La Junta: The 20th Annual Arkansas River Basin Water Forum, April 22-24

Arkansas River Basin -- Graphic via the Colorado Geological Survey
Arkansas River Basin — Graphic via the Colorado Geological Survey

Click here to go to the forum website for all the details.

From the Lamar Ledger:

Nominations are now being accepted for the 10th Annual “Bob Appel -Friend of the Arkansas” Award; presented each year at the Arkansas River Basin Water Forum meeting.

The award is designed to honor an individual who has over the years demonstrated their commitment to improving the condition of the Arkansas River as it flows from its headwaters near Leadville to the Colo. state line.

The award is meant to recognize someone who has helped to promote the best management practices in the usage of water in the Arkansas River basin. Their efforts may include contributions in the general areas of development, preservation, conservation and/or leadership. The ability to reach out to as many constituents as possible, and cooperation and consensus building, is an important aspect in the consideration of this award.

Other considerations include, but are not limited to the nominee’s length of service in the area of water resources, the impact of their accomplishments, and their respect within the water community of the Arkansas River basin.

Nominations should include a thorough description of why the individual is being nominated as well as any testimonials or letters of recommendation.

Nominations may be sent to Jean Van Pelt at Southeastern Colorado Water Conservancy District 31717 United Ave. Pueblo, Colo. 81001, e-mail –, fax – 719-948-0036.

Nominations need to be received no later than Friday, March 21, 2014. If you have any questions about the award or the nomination process, please email or call Jean at 719-948-2023.

The Forum will be held on April 23 and 24, 2014 at Otero Junior College, in La Junta, Colo. Forum information is available at

More Arkansas River Basin coverage here and here.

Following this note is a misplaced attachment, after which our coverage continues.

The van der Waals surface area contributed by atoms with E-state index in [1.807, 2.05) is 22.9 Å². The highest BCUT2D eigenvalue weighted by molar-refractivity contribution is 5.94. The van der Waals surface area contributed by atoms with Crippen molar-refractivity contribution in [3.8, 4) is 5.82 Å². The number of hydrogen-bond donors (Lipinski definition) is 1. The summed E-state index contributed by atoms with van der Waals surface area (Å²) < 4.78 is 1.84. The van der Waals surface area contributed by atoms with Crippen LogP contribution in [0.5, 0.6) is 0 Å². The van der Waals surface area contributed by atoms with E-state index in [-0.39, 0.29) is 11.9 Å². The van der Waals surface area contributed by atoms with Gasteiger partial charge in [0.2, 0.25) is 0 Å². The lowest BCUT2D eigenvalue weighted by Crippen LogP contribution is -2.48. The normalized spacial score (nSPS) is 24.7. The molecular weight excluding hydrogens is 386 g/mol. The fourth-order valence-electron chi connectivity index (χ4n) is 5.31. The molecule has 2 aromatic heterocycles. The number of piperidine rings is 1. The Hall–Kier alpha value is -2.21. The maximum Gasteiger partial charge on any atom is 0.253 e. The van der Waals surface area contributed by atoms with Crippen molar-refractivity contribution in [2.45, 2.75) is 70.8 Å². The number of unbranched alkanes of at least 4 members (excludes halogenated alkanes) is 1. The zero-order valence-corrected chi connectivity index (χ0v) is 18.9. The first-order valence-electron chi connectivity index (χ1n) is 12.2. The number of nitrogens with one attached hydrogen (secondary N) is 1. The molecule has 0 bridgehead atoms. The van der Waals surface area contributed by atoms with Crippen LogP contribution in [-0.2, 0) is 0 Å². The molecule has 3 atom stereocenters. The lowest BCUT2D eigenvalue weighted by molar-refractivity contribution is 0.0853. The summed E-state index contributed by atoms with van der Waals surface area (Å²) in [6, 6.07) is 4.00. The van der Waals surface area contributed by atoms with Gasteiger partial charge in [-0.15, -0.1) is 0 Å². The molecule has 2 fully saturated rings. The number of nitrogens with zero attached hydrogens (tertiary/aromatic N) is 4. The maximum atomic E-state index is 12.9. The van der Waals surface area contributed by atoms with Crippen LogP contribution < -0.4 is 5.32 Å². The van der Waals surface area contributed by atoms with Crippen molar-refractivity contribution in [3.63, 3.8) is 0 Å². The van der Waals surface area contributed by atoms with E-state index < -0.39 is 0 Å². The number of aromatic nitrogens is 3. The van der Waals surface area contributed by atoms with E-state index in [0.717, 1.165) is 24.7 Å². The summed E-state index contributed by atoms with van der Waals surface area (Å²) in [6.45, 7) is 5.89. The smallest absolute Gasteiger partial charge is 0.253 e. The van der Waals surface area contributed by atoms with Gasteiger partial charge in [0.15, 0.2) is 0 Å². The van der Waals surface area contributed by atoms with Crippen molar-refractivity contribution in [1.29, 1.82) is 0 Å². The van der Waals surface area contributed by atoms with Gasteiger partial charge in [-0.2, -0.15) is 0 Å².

Snowpack/Drought news: (% of normal): South Platte =142%, Upper Rio Grande = 83% #COdrought

From The Pueblo Chieftain (Chris Woodka):

Despite recent moisture, Southern Colorado still is struggling with the impacts of prolonged drought. Clouds of dust continue to roll across the prairies, bringing piles of tumbleweeds with them. Miles of roads are lined with the weeds and sometimes clogged by them.

“We’ve had 45 miles of roads impacted by tumbleweeds, and have even had to keep some closed when they became impassable,” said Crowley County Commissioner Frank Grant.

Crowley County has spent at least $75,000, used snowplows and purchased a forage chopper to clear roads since late October when the tumbleweeds began appearing.

“It’s a lot like herding balloons. You push them off, and they keep coming back,” Grant said. “Pueblo County road crews have been hitting it hard, too.”

Area soil conservation districts have applied for grants to purchase equipment. Canal companies are dealing with miles of tumbleweeds plugging up ditches in prepara­tion for water that will begin flowing in less than a month. And some homeowners in rural areas have had trouble reaching or leaving their homes.

“Every time the wind blows, you see them pile up,” said J.D. Wright, who lives in eastern Pueblo County on the Crowley County line about 15 miles north of Colorado 96. “This is a very serious situation. It’s nobody’s fault, just a matter of dealing with the tumbleweeds.”

The weeds have damaged rangeland because they break off more beneficial grasses as they roll across the ground.

“The sandhills in the Hanover-Boone area that have been stable for the last 50 years are beginning to blow,” Wright said.

From Steamboat Today (Tom Ross):

After 3.1 inches of fresh snow was recorded in town Thursday morning, the snowfall total for October 2013 through February to date was 165.6 inches, according to the regional climate center of the National Oceanic and Atmospheric Administration. That compares to the full-season average (1981 through 2011) of 169.7 inches. And there’s likely more on the way…

Season-long snowfall in town always is significantly lower than it is at midmountain at Steamboat Ski Area. And this winter is no different, with the ski area reporting 279 inches for the season thus far…